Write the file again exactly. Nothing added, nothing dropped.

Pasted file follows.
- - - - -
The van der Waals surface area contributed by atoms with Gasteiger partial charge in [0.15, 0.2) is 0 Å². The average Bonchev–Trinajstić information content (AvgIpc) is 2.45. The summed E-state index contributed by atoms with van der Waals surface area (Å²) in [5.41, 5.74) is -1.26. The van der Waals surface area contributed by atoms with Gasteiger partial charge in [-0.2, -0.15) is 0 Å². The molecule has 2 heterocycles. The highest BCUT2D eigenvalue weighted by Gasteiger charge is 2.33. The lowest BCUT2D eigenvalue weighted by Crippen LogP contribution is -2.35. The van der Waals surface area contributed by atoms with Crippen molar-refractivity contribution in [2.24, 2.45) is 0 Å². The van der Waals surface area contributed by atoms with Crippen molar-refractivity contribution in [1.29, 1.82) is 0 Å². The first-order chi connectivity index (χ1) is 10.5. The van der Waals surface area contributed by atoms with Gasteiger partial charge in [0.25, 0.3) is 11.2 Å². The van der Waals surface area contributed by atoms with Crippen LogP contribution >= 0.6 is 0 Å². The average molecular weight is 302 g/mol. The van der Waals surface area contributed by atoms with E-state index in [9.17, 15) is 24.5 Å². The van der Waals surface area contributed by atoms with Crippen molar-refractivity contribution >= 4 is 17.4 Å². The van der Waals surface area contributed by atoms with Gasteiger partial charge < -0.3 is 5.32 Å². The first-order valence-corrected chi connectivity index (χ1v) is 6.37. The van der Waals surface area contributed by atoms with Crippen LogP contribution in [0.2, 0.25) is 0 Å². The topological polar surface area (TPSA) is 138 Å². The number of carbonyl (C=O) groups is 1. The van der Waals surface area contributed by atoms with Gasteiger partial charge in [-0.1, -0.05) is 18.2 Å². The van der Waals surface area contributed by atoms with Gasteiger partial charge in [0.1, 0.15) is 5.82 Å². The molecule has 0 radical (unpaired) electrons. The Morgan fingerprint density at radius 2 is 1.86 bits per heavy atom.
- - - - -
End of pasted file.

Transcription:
The van der Waals surface area contributed by atoms with Gasteiger partial charge in [0.15, 0.2) is 0 Å². The average Bonchev–Trinajstić information content (AvgIpc) is 2.45. The summed E-state index contributed by atoms with van der Waals surface area (Å²) in [5.41, 5.74) is -1.26. The van der Waals surface area contributed by atoms with Gasteiger partial charge in [-0.2, -0.15) is 0 Å². The molecule has 2 heterocycles. The highest BCUT2D eigenvalue weighted by Gasteiger charge is 2.33. The lowest BCUT2D eigenvalue weighted by Crippen LogP contribution is -2.35. The van der Waals surface area contributed by atoms with Crippen molar-refractivity contribution in [2.24, 2.45) is 0 Å². The van der Waals surface area contributed by atoms with Crippen molar-refractivity contribution in [1.29, 1.82) is 0 Å². The first-order chi connectivity index (χ1) is 10.5. The van der Waals surface area contributed by atoms with Gasteiger partial charge in [0.25, 0.3) is 11.2 Å². The van der Waals surface area contributed by atoms with Crippen LogP contribution >= 0.6 is 0 Å². The average molecular weight is 302 g/mol. The van der Waals surface area contributed by atoms with E-state index in [9.17, 15) is 24.5 Å². The van der Waals surface area contributed by atoms with Crippen molar-refractivity contribution >= 4 is 17.4 Å². The van der Waals surface area contributed by atoms with Gasteiger partial charge < -0.3 is 5.32 Å². The first-order valence-corrected chi connectivity index (χ1v) is 6.37. The van der Waals surface area contributed by atoms with Crippen LogP contribution in [0.2, 0.25) is 0 Å². The topological polar surface area (TPSA) is 138 Å². The number of carbonyl (C=O) groups is 1. The van der Waals surface area contributed by atoms with Gasteiger partial charge in [-0.1, -0.05) is 18.2 Å². The van der Waals surface area contributed by atoms with Gasteiger partial charge in [0.1, 0.15) is 5.82 Å². The molecule has 0 radical (unpaired) electrons. The Morgan fingerprint density at radius 2 is 1.86 bits per heavy atom.